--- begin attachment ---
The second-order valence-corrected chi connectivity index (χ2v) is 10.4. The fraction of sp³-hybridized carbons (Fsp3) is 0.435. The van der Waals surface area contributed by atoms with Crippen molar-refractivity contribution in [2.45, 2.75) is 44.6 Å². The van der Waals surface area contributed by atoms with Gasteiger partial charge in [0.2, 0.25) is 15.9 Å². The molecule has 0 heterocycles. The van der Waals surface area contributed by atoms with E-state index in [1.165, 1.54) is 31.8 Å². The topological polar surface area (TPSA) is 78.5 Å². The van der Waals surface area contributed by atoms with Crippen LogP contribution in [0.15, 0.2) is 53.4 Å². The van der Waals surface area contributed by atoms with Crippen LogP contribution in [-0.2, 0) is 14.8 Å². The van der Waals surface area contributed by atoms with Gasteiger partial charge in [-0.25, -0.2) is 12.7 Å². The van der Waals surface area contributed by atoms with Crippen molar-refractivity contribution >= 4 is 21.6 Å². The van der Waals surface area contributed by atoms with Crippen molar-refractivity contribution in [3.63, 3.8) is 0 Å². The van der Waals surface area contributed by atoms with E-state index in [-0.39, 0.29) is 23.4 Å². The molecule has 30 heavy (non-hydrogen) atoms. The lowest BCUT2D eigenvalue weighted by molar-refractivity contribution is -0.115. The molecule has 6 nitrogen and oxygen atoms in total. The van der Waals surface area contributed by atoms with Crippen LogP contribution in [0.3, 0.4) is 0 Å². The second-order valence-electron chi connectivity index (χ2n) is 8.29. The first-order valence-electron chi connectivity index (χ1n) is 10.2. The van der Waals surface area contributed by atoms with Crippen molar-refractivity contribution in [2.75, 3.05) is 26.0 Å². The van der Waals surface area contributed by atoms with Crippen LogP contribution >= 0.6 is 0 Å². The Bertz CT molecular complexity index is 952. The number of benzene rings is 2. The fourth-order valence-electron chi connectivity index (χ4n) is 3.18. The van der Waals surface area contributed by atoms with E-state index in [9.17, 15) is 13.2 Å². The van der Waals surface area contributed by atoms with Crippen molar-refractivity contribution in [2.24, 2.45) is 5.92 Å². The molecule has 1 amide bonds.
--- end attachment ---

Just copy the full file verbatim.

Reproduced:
The second-order valence-corrected chi connectivity index (χ2v) is 10.4. The fraction of sp³-hybridized carbons (Fsp3) is 0.435. The van der Waals surface area contributed by atoms with Crippen molar-refractivity contribution in [2.45, 2.75) is 44.6 Å². The van der Waals surface area contributed by atoms with Gasteiger partial charge in [0.2, 0.25) is 15.9 Å². The molecule has 0 heterocycles. The van der Waals surface area contributed by atoms with E-state index in [1.165, 1.54) is 31.8 Å². The topological polar surface area (TPSA) is 78.5 Å². The van der Waals surface area contributed by atoms with Crippen LogP contribution in [0.15, 0.2) is 53.4 Å². The van der Waals surface area contributed by atoms with Crippen LogP contribution in [-0.2, 0) is 14.8 Å². The van der Waals surface area contributed by atoms with Gasteiger partial charge in [-0.25, -0.2) is 12.7 Å². The van der Waals surface area contributed by atoms with Crippen molar-refractivity contribution >= 4 is 21.6 Å². The van der Waals surface area contributed by atoms with Crippen molar-refractivity contribution in [3.63, 3.8) is 0 Å². The van der Waals surface area contributed by atoms with E-state index in [-0.39, 0.29) is 23.4 Å². The molecule has 30 heavy (non-hydrogen) atoms. The lowest BCUT2D eigenvalue weighted by molar-refractivity contribution is -0.115. The molecule has 6 nitrogen and oxygen atoms in total. The van der Waals surface area contributed by atoms with Crippen LogP contribution in [0.3, 0.4) is 0 Å². The second-order valence-electron chi connectivity index (χ2n) is 8.29. The first-order valence-electron chi connectivity index (χ1n) is 10.2. The van der Waals surface area contributed by atoms with Crippen molar-refractivity contribution in [2.75, 3.05) is 26.0 Å². The van der Waals surface area contributed by atoms with Crippen LogP contribution >= 0.6 is 0 Å². The Bertz CT molecular complexity index is 952. The number of benzene rings is 2. The fourth-order valence-electron chi connectivity index (χ4n) is 3.18. The van der Waals surface area contributed by atoms with E-state index in [9.17, 15) is 13.2 Å². The van der Waals surface area contributed by atoms with Crippen molar-refractivity contribution in [2.24, 2.45) is 5.92 Å². The molecule has 1 amide bonds.